I’ve had several people ask me whether there is any legal recourse in preventing Trump from taking office in January. This is an unprecedented area of the law, and I am no constitutional lawyer, but there is a lot of work being done on this front. Note: this is action focused on preventing Trump from taking office. It does not apply to actions that may be available once Trump takes office. For example, Trump cannot be impeached until he is sworn in. He cannot violate the Constitution until he takes the oath of office. But for those interested in what is happening right now, here’s a run down of what I have seen and researched. Please feel free to weigh in if there are movements of which I am unaware.
Recount efforts are underway in Pennsylvania, Wisconsin, Florida, Nevada, and up until yesterday, Michigan. The votes were fairly close in these battleground states, but not close enough to trigger an automatic recount. The Republican party, and at times Trump, has challenged these actions to varying degrees of success.
Because these efforts change on a daily basis, it’s hard to keep up. However, regardless of the individual efforts to start and stop the recount process, the takeaway remains the same – Clinton would need to win enough electoral votes to get to 270 total votes, and take those states away from Trump.
How can she do it? If she wins Florida’s 29 votes, that would do it. However, the Florida suit was filed by individual voters and not any political party. These voters allege that Clinton actually won Florida’s electoral votes, but due to hacking, malfunctioning voting machines, and other problems, those votes weren’t recorded accurately. The plaintiffs request a hand recount funded by Trump, Florida’s Governor Rick Scott, and the electors in Florida. It is unlikely that this case will go anywhere before the electoral college meets in 11 days.
Clinton could also win if she takes the lead in Michigan, Pennsylvania, and Wisconsin. She’d need all three states to get the votes. Notwithstanding that Michigan’s recount has been halted indefinitely, it’s a tough road to win all three states. The margins were close, but not that close, and odds aren’t great.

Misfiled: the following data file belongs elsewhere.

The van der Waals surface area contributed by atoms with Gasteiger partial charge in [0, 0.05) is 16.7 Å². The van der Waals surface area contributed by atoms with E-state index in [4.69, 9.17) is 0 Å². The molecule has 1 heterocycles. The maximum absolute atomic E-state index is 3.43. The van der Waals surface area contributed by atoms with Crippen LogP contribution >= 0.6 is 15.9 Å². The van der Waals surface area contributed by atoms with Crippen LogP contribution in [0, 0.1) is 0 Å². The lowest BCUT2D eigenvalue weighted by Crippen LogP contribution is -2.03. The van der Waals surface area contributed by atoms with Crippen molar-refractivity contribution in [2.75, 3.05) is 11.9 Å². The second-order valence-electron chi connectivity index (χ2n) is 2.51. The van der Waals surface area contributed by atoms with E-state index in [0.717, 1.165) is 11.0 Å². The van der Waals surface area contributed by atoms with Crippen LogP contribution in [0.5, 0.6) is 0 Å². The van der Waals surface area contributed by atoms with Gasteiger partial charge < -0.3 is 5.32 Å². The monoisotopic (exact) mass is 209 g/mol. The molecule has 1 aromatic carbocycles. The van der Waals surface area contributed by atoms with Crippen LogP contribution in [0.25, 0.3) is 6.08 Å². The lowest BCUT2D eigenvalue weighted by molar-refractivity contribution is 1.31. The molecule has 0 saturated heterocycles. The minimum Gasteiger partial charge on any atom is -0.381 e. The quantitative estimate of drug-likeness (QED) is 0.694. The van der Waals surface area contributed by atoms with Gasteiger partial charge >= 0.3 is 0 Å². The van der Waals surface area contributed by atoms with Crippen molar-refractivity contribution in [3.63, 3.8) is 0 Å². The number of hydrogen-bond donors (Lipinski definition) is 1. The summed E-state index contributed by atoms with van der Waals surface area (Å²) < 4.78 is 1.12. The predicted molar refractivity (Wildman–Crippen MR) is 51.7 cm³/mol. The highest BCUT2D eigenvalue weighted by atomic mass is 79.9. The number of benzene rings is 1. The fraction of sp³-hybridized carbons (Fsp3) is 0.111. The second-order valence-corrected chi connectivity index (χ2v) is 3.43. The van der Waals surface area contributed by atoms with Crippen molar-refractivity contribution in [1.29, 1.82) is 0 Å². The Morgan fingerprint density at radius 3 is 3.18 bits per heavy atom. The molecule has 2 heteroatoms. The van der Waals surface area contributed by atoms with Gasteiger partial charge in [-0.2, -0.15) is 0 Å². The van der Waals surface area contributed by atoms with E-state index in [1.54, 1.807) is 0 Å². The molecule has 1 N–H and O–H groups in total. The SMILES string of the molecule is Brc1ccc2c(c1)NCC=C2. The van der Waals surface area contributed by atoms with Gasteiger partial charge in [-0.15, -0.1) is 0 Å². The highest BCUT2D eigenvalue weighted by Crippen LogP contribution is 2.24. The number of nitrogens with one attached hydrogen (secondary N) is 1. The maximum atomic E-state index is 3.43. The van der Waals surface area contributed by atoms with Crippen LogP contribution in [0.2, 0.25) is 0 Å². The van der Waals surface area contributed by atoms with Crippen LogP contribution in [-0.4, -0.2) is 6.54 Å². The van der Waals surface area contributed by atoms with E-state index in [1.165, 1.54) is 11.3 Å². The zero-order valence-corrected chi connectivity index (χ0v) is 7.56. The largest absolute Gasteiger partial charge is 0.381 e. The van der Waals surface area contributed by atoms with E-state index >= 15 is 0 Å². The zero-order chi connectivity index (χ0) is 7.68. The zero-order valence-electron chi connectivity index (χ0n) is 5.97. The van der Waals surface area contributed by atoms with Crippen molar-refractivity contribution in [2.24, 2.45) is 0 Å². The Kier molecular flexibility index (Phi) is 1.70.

There’s a movement called the Hamilton Electors, which is focused on convincing the voters of the Electoral College to vote for someone other than Trump when they meet to vote on December 19, and become “Conscientious Electors.” There are 538 voters in the Electoral College. Each state has a number of electoral votes (and voters), who physically meet to cast their votes to elect the president. According to the Hamilton Electors, quoting Alexander Hamilton, the Electoral College was founded to ensure that “the office of President will never fall to the lot of any man who is not in an eminent degree endowed with the requisite qualifications.”
The movement involves trying to convince these designated individuals not to vote for Trump. It’s worked, a little bit. A Republican elector in Texas published an op-ed in the New York Times this week explaining why he will not vote for Trump.
There has been other work on this front besides bombarding electors with letters, phone calls, and emails. One law professor and political activist, Lawrence Lessig, is taking additional steps to facilitate electors who may want to switch their votes but only want to do so if there is collective action. He has established the Electors Trust, a confidential and free resource for electors who want to learn more about their options. Time will tell how many people take advantage of this service.